NEWS 13 Mar 17

Bosnia Accused of Failing Wartime Rape Victims

Rights group Amnesty International slammed the authorities in Bosnia for failing to adopt laws that would help the country’s thousands of victims of wartime sexual assault.

Eleanor Rose
BIRN
Sarajevo
Photo: Brian Turner/Flickr.

Amnesty International complained to the United Nations on Monday about what it said was Bosnia and Herzegovina’s failure to address the longstanding legacy of sexual violence committed during the conflict of 1992 to 1995.

In a document submitted to the United Nations Human Rights Committee ahead of the committee’s review of Bosnia’s progress on civil and political rights, Amnesty highlighted the “deeply worrying … failure of Bosnian authorities to adopt and implement legal and policy framework in order to ensure full and effective access to justice, truth and reparation for victims”.

“More than two decades since the end of the armed conflict, authorities continue to fail survivors of sexual violence,” it said in the document.

It said that ongoing political strife in the country has blocked the adoption of legislation that would give survivors legal status and help them claim compensation.

Disability benefits to victims of war have not yet been harmonised across the country, which is organised into a complex system comprising two entities, a special district, and 10 cantons.

This means that survivors can be discriminated against at the entity level, while their help packages vary widely according to where they live, according to Amnesty.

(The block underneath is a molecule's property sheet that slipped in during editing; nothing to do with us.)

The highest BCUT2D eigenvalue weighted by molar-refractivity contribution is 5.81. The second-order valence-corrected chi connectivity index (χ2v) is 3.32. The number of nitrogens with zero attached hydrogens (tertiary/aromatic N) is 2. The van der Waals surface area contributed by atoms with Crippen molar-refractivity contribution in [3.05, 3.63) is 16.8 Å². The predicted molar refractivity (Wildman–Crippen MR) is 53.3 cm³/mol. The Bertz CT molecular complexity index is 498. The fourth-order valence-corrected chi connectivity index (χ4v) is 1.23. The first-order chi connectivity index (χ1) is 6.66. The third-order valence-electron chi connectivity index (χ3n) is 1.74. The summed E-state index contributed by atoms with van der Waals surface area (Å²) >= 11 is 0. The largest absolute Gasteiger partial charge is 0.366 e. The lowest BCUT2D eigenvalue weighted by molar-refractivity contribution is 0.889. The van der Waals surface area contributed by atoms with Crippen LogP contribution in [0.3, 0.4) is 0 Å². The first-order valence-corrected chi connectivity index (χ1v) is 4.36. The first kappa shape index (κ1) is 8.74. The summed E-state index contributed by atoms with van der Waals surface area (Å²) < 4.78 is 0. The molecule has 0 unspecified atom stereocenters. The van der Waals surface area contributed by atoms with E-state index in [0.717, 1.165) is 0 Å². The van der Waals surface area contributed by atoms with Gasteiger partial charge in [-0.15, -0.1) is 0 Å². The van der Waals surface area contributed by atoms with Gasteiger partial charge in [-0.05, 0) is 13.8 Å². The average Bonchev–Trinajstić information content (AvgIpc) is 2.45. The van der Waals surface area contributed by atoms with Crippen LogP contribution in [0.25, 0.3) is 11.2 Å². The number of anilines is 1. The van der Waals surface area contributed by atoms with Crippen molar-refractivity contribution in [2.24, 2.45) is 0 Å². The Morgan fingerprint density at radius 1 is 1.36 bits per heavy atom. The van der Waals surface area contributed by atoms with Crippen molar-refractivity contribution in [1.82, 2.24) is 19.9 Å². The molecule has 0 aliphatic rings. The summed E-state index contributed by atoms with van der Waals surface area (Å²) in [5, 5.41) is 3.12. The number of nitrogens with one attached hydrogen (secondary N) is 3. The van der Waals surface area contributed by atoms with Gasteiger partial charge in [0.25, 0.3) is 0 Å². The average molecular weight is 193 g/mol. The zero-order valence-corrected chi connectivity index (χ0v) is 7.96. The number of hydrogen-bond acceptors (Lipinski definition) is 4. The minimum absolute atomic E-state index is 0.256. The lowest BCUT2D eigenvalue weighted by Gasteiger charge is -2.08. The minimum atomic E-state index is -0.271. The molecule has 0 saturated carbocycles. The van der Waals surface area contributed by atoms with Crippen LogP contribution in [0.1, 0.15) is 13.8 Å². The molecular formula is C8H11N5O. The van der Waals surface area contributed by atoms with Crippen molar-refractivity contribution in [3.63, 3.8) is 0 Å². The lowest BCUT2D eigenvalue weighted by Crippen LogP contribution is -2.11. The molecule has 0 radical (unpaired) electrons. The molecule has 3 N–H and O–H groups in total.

The report particularly pinpointed authorities in the Bosnian Serb entity Republika Srpska for allegedly refusing to participate in the creation of a state-wide law that would solve such problems.

Instead Republika Srpska developed its own entity-level legislation that Amnesty rapped as being “overly restrictive”.

Despite some efforts by Bosnia’s Ministry for Human Rights and Refugees and Ministry of Justice, such as a state-level law for free legal aid that will help survivors of wartime sexual violence, the country still falls short of its international obligations, the report said.

It also pointed out that a Law on Rights of Victims of Torture, National Strategy for Transitional Justice and the Programme for Victims of Sexual Violence in Conflict have been prepared, but lack the requisite political support to be adopted.

Courts in Bosnia have recently begun to award financial damages to victims of wartime rape, but there is no state fund for compensation in case the perpetrators themselves cannot pay.

Amnesty urged the authorities to act to ensure justice for the victims.

“As long as the country lacks these systemic measures, survivors of wartime sexual violence will continue to be denied justice and fundamental protection to be able to successfully rebuild their lives,” the rights group said.

During Bosnia’s conflict of 1992 to 1995, thousands of women were raped as sexual violence was used as a tool for ethnic cleansing and spreading terror.

In a landmark verdict at the International Criminal Tribunal for the Former Yugoslavia, ICTY, confirmed in 2002, judges found that one such “campaign of sexual abuse” and “sexual enslavement” that took place in the eastern municipality of Foca constituted a crime against humanity.

Estimates vary as to how many women were affected by wartime sexual violence in Bosnia, with the EU putting the number at 20,000 while experts linked to the UN High Commissioner for Refugees gave evidence of some 12,000 rapes.

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